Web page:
It could take 202 years for the global gender pay gap to even out, according to to a new report from the World Economic Forum (WEF).

The annual report from WEF found that women on average make 63 percent of what men earn. There was not a single country out of 149 assessed where women on average made more or as much as men.

“The overall picture is that gender equality has stalled,” Saadia Zahidi, the WEF’s head of social and economic agendas, told The Guardian. “The future of our labour market may not be as equal as the trajectory we thought we were on.”

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The report notes that while progress is being made in several key areas when it comes to gender inequality, the economic divide is as pronounced as ever.

The impact is especially felt in leadership positions.

“In the workplace, women still encounter significant obstacles in taking on managerial or senior official roles,” the report said. “When we consider only managers for the subset of countries for which recent data are available, just about 34% of global managers are women.”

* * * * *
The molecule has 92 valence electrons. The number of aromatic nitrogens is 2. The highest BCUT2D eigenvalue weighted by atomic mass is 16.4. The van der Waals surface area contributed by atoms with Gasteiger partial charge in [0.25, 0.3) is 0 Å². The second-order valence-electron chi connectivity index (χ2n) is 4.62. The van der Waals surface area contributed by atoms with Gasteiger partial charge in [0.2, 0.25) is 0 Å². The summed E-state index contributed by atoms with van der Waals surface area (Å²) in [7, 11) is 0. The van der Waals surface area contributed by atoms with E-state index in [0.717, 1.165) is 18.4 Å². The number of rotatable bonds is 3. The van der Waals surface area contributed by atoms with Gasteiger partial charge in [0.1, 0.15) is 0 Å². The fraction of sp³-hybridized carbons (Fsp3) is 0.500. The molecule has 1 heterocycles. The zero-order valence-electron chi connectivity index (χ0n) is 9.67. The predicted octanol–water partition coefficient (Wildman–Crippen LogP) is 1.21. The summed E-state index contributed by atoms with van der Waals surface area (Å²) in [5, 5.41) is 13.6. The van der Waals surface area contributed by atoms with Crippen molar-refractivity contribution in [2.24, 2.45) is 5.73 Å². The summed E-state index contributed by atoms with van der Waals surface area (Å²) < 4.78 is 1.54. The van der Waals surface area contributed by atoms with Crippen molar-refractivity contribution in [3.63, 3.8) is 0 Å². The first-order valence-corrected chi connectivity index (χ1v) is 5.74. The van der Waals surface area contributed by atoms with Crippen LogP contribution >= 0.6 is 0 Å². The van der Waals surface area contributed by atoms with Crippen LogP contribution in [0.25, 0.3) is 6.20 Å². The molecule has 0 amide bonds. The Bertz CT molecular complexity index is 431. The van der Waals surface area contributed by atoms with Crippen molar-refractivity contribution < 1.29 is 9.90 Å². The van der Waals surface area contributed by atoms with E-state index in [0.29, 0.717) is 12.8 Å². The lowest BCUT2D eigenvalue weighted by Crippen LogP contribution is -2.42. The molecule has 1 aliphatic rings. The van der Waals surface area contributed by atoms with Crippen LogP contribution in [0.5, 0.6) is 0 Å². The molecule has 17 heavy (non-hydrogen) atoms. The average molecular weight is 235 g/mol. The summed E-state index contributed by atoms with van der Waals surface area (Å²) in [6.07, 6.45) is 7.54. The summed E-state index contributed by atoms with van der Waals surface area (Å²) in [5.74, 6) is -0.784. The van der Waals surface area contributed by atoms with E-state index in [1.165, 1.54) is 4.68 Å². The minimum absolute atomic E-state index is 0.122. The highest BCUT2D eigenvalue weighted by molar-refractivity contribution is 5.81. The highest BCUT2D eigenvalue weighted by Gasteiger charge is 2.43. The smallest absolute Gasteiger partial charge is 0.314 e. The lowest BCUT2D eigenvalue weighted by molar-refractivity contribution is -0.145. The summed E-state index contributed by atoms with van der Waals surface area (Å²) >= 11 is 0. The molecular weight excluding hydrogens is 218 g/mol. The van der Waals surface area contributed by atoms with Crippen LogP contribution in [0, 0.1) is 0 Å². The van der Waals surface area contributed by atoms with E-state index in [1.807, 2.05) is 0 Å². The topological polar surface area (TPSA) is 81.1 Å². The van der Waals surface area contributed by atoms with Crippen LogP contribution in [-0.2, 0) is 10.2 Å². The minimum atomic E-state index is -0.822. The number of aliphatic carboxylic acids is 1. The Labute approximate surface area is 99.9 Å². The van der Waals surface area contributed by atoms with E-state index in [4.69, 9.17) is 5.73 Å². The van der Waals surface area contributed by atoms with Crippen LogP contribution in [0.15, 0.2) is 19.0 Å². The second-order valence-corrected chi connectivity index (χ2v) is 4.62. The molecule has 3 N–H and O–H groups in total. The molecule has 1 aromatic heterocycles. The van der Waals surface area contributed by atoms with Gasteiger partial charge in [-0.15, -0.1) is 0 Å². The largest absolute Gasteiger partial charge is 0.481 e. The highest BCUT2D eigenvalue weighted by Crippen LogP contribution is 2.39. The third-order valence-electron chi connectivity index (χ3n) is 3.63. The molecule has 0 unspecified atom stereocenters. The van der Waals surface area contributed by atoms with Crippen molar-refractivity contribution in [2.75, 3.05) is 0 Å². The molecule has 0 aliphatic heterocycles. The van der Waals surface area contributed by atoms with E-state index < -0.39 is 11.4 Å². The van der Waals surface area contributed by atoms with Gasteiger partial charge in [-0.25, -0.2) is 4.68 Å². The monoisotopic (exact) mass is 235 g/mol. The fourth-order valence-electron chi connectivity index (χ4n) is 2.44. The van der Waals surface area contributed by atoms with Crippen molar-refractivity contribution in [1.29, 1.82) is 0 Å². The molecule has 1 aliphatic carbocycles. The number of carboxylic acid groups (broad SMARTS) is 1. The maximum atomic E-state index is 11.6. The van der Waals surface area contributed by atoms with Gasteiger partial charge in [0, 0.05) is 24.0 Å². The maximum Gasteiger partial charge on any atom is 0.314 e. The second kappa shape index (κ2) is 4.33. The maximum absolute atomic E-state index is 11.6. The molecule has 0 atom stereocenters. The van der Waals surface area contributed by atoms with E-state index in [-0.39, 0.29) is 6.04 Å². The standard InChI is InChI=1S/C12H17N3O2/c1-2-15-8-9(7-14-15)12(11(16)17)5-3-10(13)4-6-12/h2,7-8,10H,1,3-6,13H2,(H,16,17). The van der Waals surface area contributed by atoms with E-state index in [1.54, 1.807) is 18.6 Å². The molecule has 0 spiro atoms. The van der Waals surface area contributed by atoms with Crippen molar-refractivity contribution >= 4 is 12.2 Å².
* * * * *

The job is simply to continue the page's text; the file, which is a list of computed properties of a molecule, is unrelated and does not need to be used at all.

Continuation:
The report found that overall gender disparity, which encompasses things like politics, work, health and education in a country, has slightly improved from previous years and that the gap could be closed in 108 years.

The United States ranked 51st out of all countries for gender pay in the report.

Iceland grabbed the top spot in the report for the 10th year in a row.

The WEF hosts an annual summit in Davos, Switzerland, with the world's economic and political leaders. President TrumpDonald John TrumpFive takeaways from the Democratic debate As Buttigieg rises, Biden is still the target Leading Democrats largely pull punches at debate MORE has said he will attend this year's event.